Home The ‘Year of the Linux Desktop’? That’s So 2012

The ‘Year of the Linux Desktop’? That’s So 2012

For those Linux enthusiasts still pining for the mythical “Year of the Linux Desktop,” the wait is over. In fact, it already happened. In 2012 Microsoft’s share of computing devices fell to 20% from a high of 97% as recently as 2000, as a Goldman Sachs report reveals. While Apple has taken a big chunk of Microsoft’s Windows lead, it’s actually Google that plays Robin Hood in the operating system market, now claiming 42% of all computing devices with its free “Linux desktop” OS, Android.

Yes, Android. Technically, Android isn’t a Linux desktop OS at all. It’s a smartphone OS, one that now accounts for 75% of all smartphones shipped, according to IDC.

But this niggling distinction is as pointless as it is specious. As then Sun CEO Jonathan Schwartz pointed out back in 2005, “The majority of the world will first experience the Internet through their handset.” This jibes with what I’ve been arguing for many years: the Linux desktop qua desktop is yesterday’s war, because the web and mobile have largely obviated the distinction between computing form factors. In what ways is an Android smartphone or tablet not a Linux desktop? Is it a requirement that it be of a certain size and have a physical keyboard?

Of course not. As Jim Zemlin, executive director of the Linux Foundation, mentioned to me in an email last week, “Chrome combined with Android … we had the year of the Linux desktop and nobody even knew it.”

In other words, there’s no more need for strained arguments about how the Linux desktop “arrived” because it is good enough for business productivity users, as Steven J. Vaughan-Nichols argued back in 2008, or even good enough for your grandparents, as I argued in 2010. Nor do we need to wring our hands in anguish over the in-fighting that kept us from developing a unified front against Windows and Mac OS X. And we needn’t pine for “one little thing” like an excellent gaming experience to make the Linux desktop viable.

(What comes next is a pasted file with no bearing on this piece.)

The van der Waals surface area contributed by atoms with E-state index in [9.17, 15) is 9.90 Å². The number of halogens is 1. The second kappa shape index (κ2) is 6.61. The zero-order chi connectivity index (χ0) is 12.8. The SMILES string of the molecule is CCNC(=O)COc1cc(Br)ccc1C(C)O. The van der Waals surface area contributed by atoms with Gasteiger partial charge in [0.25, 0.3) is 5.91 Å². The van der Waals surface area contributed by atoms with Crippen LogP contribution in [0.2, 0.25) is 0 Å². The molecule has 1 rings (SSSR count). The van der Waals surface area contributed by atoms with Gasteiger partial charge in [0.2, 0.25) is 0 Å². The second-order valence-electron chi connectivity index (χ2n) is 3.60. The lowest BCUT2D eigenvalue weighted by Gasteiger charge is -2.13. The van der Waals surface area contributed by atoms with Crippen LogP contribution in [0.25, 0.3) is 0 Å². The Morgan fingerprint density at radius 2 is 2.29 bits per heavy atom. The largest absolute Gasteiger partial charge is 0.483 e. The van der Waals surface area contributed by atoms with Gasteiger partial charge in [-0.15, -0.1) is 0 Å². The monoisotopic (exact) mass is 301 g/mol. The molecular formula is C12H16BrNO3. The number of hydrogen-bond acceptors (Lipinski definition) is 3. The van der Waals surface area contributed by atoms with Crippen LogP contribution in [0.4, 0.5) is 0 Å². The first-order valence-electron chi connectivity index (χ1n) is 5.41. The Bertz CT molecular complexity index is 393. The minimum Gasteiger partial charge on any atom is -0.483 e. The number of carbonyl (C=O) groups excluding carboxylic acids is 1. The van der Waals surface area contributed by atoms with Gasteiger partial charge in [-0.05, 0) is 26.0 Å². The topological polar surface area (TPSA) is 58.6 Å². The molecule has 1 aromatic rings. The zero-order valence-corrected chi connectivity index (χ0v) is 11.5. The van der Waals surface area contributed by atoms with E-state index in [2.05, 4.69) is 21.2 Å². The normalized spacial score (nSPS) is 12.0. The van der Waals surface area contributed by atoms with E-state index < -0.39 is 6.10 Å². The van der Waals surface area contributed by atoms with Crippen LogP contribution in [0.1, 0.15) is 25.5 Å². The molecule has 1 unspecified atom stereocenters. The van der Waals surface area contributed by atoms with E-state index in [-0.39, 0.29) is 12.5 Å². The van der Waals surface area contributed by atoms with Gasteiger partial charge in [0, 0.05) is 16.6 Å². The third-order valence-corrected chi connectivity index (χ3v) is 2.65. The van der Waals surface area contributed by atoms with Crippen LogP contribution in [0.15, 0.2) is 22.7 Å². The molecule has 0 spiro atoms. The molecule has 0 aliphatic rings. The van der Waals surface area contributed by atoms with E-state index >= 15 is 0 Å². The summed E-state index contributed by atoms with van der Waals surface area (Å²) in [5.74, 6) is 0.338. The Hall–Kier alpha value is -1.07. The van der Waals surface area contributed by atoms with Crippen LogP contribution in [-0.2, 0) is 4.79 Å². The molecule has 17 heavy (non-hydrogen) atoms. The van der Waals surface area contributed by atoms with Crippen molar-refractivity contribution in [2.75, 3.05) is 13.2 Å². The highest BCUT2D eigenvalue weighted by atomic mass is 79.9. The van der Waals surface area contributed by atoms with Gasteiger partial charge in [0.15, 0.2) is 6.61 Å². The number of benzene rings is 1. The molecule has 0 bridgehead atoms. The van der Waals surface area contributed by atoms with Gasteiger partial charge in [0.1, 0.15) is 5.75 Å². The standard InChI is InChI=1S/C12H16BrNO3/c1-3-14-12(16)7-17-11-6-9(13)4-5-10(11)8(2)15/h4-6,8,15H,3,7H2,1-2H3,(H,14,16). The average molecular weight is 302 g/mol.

These arguments, while credible, are excuses for losing. But the Linux desktop didn’t lose. It won.

Not only has the Linux desktop won, given Android’s dominant, and growing, market share, but it is winning in high style. Android started off as a crappy-but-free alternative to Apple’s iOS, but has recently become as good or better than iOS, largely thanks to Google’s persistence. In so doing, Android has won over the general “desktop” user by being approachable and innovative. We’ve been pining for it for years, and it already happened. 

Now what are we going to talk about?

Image courtesy of Shutterstock.

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